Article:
As the release date for Path of Exile: The Fall of Oriath gets closer and closer, fans of the popular ARPG are rolling up their sleeves and putting their theorycrafting hats on. And for good reason. Lots of features and mechanics are being revamped, overhauled, and adjusted, and one of the most significant of these changes comes in the form of a strong nerf to the game’s damage over time (DOT) calculations. To compensate for the nerf, the folks at Grinding Gear Games have added eleven new support gems. From what we can tell, the dev team wants to encourage a playstyle that focuses on combining support gems and DOT abilities, while also making it slightly more difficult for these abilities to scale. Let’s dive in, friends.
Current Damage Over Time (DOT) Calculations
The way that DOT is currently calculated in Path of Exile is fundamentally broken, and has been since the game was released. Let’s use poison as an example, and assume a 100% chance to poison to make our calculations a bit easier. Currently, poison scales off of chaos damage, so you’ll often use an ability that does chaos damage, or use the Added Chaos damage gem. In other words, you’ll mostly do chaos damage with both your initial and your DOT hits on an enemy.
Here’s how you calculate the damage of your initial hit. First, you add up the flat damage dealt by your ability plus flat modifiers. If the ability dealt a base of 60 damage and you had Added Chaos Damage contributing an additional 40 base damage, you’d be dealing 100 damage per hit before percentage modifiers. Then you go through and add up the modifiers from your abilities and tree. Percentage changes are all applied to the base damage total, so they can be added up and applied all at once. Let’s you have a +50% bonus chaos damage modifier from your tree. 100 base damage plus the 50% bonus would be 150 damage. Pretty easy, right?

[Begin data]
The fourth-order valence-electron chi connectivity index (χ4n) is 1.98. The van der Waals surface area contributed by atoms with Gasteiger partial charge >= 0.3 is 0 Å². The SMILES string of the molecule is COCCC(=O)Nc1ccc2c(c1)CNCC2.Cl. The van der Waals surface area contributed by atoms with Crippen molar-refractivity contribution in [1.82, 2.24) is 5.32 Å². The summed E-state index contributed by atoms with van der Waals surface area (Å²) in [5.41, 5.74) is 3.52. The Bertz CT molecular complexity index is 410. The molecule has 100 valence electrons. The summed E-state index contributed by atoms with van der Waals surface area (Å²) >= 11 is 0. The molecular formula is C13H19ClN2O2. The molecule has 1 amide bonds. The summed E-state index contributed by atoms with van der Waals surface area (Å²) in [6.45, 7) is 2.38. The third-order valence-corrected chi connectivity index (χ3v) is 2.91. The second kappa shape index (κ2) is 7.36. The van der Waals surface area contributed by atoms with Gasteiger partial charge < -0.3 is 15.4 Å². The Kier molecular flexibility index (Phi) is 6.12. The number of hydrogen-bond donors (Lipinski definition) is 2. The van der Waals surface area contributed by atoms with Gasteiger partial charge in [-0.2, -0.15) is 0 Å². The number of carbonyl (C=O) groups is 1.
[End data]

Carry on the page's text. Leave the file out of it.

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Here’s where it gets confusing. DOT scales off of most of the same modifiers. In this case, your base ability and poison damage both scale off of chaos damage. DOTs are also based on your initial hit as well. Without any direct modifiers to poison, you might think you’d still be dealing the 100 + 50 = 150 damage. However, this isn’t the case. You see, when they calculate DOTs currently, they don’t revert back to the original flat amount. Instead, they take the final damage of the first hit, post-modifiers, and calculate the DOT based off of that total. When you go to calculate the poison damage, you don’t start at the 100 base, you start at the 150 that your initial hit did. With only one 50% modifier, your hit goes from 100 to 225!
As you might have guessed, this can easily snowball out of control. I’ve used low numbers for easy math, but if you give realistic numbers, the results are ridiculous. Right now, I have a basic Blade Vortex build utilizing poison, and even though it’s primarily defensive, my poison damage per second is in the millions. The only downside? It takes a second to stack, so it’s not amazing at clearing. For taking down bosses, however, poison stacks are incredibly overpowered, particularly with skills like Blade Vortex.